Chateau Valandra, Bordeaux

Surprise, Surprise! Bordeaux is Really Very Good

by Everett Hutt
April 1, 2009

For many years, I was convinced that I did not like Bordeaux wines.

I am not exactly sure why. Perhaps it was many years of drinking bad Bordeaux at parties in Paris, where people could only afford cheap plonk. Perhaps it was that it always lacked the nuanced yet powerfully complex tastes of Burgundy, my favorite wine. Perhaps it was that I gagged every time I saw the prices on a wine list in a good restaurant. While I understand supply and demand as well as the next person, I had a hard time justifying paying ten, twenty, sometimes fifty times more for a prestigious Bordeaux than a wine of equivalent value from many other regions. (Ok, I admit Burgundy is just as bad in this vain.) Most of all, however, I think it was because I had not managed to find a “sweet spot” for Bordeaux producers who make good value for money. Too often I would either balk at a very expensive wine or choke down a very cheap Bordeaux from a producer riding the coattails of the region’s reputation.

My opinion started to change at the end of last year. American Bordeaux-loving friends of mine returned to the US after many years in France. They were unable to transport back all their wine, so they sold me (at original purchase price) about 100 bottles of 1999, 2000 and 2001 Bordeaux, and for the past year, I have been drinking some of them.

Most were from chateaus I had never heard of — Domaine du Chevalier, Château Cantemerle, Château La Croix, Les Fiefs de Lagrange — and they were all wonderful. The 1999s and 2001s (not great aging years) are drinking perfectly right now. They have offered me my first real insight into Bordeaux and at a very reasonable $13 to $25 per bottle.

I decided to pursue my new interest in Bordeaux with a four-day weekend trip to the region with some friends last November. Our strategy was simple: Start in the Médoc, the most famous part of the Bordeaux, but steer away from the big houses. I came away impressed, especially with the wines from Margaux. In the past, I had never understood the passion for Margaux, which were always described as more “feminine and elegant.” Several small producers of this appellation really opened my eyes (and palate). For example, the 2005 Margaux from Château de la Tour Bessan ($29) and the 2005 Margaux from Labégorce Zédé ($50) were wonderful. Even the 4th gowth 2005 Margaux from Prieuré-Lichine was a steal at $62.

So my advice to you is if, like me, you haven’t warmed up to or have been intimidated by Bordeaux, give it a try. With the dollar strengthening against the Euro recently, the prices should be heading down. Consult with a reputable wine retailer or research online to try some mid-priced Bordeaux producers. I am sure you will not be disappointed.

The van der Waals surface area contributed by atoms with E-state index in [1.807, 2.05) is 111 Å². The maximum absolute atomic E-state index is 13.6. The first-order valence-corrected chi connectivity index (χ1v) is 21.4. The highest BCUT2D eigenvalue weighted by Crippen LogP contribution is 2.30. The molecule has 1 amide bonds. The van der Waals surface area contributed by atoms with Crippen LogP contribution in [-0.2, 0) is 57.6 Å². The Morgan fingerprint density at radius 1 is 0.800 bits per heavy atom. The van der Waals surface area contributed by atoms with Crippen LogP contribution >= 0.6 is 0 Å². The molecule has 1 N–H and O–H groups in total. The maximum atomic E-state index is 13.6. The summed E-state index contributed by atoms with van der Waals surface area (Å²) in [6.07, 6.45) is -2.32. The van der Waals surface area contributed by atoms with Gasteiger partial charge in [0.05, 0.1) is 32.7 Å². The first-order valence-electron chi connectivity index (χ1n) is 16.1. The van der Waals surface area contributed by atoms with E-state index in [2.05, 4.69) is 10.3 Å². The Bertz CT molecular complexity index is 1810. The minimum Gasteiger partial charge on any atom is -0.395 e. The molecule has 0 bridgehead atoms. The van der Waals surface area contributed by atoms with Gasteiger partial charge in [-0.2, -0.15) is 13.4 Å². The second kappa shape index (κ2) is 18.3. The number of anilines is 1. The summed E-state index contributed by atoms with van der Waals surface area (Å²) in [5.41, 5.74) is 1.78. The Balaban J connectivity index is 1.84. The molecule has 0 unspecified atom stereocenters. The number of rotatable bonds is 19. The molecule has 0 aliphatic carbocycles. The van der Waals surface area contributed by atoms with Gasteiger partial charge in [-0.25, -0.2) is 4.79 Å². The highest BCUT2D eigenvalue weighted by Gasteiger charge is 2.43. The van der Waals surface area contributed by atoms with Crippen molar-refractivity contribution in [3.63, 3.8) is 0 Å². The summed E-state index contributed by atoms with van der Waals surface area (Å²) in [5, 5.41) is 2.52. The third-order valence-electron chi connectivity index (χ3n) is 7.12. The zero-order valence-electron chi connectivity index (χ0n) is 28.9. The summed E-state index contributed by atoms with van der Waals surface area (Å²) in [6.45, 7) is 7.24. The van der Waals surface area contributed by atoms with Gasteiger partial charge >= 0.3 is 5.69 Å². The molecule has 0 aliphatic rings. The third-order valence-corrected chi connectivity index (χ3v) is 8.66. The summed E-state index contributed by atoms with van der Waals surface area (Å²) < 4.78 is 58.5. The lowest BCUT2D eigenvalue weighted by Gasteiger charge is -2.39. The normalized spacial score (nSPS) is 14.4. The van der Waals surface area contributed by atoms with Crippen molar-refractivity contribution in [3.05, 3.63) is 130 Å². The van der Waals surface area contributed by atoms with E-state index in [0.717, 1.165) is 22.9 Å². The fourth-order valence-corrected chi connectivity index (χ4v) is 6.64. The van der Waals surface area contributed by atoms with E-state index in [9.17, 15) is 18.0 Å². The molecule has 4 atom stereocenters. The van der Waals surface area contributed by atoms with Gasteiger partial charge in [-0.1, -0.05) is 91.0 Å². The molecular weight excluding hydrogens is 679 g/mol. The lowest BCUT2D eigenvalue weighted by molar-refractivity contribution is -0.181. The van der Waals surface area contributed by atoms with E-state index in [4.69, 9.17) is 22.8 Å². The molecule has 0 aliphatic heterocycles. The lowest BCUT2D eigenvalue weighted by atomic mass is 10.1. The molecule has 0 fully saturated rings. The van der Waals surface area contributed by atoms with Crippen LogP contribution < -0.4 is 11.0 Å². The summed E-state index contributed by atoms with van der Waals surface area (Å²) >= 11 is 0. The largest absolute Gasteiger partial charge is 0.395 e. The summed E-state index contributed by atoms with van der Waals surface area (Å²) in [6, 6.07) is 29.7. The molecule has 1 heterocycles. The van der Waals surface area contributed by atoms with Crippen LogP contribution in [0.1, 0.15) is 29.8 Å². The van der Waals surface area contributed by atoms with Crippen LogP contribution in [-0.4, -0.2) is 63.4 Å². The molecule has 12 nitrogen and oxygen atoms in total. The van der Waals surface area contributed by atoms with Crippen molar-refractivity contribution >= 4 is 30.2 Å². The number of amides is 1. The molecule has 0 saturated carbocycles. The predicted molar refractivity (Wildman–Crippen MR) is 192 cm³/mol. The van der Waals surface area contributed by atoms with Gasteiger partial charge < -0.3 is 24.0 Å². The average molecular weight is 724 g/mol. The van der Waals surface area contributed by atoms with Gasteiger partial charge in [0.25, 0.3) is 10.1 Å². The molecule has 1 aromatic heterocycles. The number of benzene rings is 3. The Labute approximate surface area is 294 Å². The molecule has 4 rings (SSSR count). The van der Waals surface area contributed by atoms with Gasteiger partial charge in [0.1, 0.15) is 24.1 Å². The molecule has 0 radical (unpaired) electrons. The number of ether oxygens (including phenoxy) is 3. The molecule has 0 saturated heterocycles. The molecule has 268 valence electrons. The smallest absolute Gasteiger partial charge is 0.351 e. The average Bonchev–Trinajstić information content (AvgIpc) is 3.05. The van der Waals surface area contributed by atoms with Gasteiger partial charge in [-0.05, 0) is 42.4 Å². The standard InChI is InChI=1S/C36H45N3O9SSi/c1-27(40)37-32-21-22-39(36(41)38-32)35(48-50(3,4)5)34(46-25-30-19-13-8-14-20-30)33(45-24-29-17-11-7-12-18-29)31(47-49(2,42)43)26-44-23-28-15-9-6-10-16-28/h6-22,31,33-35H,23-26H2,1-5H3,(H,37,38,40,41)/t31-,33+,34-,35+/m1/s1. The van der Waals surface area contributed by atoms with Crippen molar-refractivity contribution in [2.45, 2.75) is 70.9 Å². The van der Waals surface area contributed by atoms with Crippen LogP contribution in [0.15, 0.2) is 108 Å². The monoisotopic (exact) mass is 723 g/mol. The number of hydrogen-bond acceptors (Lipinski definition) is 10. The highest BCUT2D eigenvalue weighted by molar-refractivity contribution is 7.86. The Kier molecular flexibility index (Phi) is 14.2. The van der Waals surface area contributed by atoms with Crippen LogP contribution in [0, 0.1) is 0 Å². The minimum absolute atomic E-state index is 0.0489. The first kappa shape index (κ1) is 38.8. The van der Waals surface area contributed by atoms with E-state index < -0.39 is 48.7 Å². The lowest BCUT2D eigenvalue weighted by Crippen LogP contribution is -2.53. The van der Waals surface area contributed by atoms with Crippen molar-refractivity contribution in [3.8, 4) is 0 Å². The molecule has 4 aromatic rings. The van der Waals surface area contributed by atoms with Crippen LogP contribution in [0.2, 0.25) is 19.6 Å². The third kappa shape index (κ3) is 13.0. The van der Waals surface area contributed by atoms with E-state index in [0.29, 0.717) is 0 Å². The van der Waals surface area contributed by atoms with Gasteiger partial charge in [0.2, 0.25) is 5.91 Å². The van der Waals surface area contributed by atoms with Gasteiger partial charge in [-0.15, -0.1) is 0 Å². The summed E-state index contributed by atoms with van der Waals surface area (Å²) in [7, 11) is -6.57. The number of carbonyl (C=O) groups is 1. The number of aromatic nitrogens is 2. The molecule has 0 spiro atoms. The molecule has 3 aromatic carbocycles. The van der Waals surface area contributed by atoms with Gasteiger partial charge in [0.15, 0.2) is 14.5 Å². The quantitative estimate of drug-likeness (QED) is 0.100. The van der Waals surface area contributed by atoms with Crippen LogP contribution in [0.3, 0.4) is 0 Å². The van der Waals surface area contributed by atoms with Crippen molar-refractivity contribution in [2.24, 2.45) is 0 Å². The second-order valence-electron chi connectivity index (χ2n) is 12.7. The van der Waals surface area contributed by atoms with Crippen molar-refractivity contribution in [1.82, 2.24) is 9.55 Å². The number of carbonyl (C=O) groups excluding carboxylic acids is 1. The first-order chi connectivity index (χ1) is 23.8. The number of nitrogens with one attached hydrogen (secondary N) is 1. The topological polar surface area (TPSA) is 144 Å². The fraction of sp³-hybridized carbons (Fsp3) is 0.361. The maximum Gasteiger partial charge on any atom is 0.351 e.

Credits: Poloroid image by Molly Wizenberg of Orangette.


Comments (3)

Mark Levy

Apr 24, 08:25 AM

Feminine and elegance qualities you are discovering in Margaux is a direct result of the substantial percentage of Merlot blended into the Cabernet Sauvignon,Petit Verdot,Cabernet Franc,and perhaps Malbec.St. Emilion and Pomerol have always favored this majority percentage of Merlot in their cuvee’s.Burn your copy of “Sideways”.

Mark Levy

May 8, 09:33 AM

Thank you for publishing my comment. There are Merlot based wines far too numerous to list all the producers that deliver the goods. Try ,for example, “Campordigno” from the Ginori Lisci family. You’ll find depth of multi-layered fruit, built on a foundation of Sangiovese Grosso (15 %)to complete this firmly structured, elegant Tuscan beauty.
There’s the L’Renero Merlot from Gualdo del Re(which has been selected for the “Papal” executive wine list) This supple, elegantly concentrated Pommerol-style will rock your world. It’s luxury-priced neighbor,(Tua Rita) get’s the lion’s share of the media hype. However, at 1/5 the price ,Gualdo del Re is an intelligent option if you’re seeking big bang for the buck. The Merlot offering from Dario Roccaro, Fruili,is highly structured with its natural higher acidity, balanced against a basket of black fruit, rich mineral and earth tones. This Merlot could never be called inexpensive, but it demonstrably delivers “Grand Cru class”, true left bank sophistication,without costing your mortgage payment! The Lis Neris Rosso Riserva 2003 is 95% Merlot,and 110% soul-stirring. Concentrated with sexy, sublimely focused fruit, both red and black. The full texture is quite full, but never comes across as bulky or heavy. Washinton State Merlots should also be one of your next to try wines. Barnard Griffin, Andrew Will, Arbor Crest, and Sineann are a few producers to try. The Merlots grown and produced in the Rattlesnake Ridge, Yakima Valley, Horse Heaven Hills and Columbia Valley AVA’s are destined to become synonymous as the source for
world class Merlots! These two Merlots are superb medium priced, high value examples: Rosa Ridge Merlot 2003 and Columbia Crest “Grand Estates” Merlot 2006. Both can be purchased for less than 15.00 retail!

Mark Levy

Jun 4, 08:52 AM

The wine bargains available today will not last forever.As our economy skids on its belly,the bottom feels close.The summer traditionally represents the slowest wine sales period of the year.The economic condition,combined with the summer doldrums means there will be an abundance of higher price point wine value,probably until the end of September.Similar to the stock market, wait to long,and you’ll miss the special wine buys.(EX:SMALL PRODUCTION ,ALLOCATED WINES TYPICALLY NOT AVAILABLE IN RETAIL STORES)
Another wine consumer alert: Australian wine sales have suffered a sharp decline!(there’s just too many,in every price range). If Australian wines hit your flavor target bull’s eye,its your lucky year! Its a buyers market.True that!

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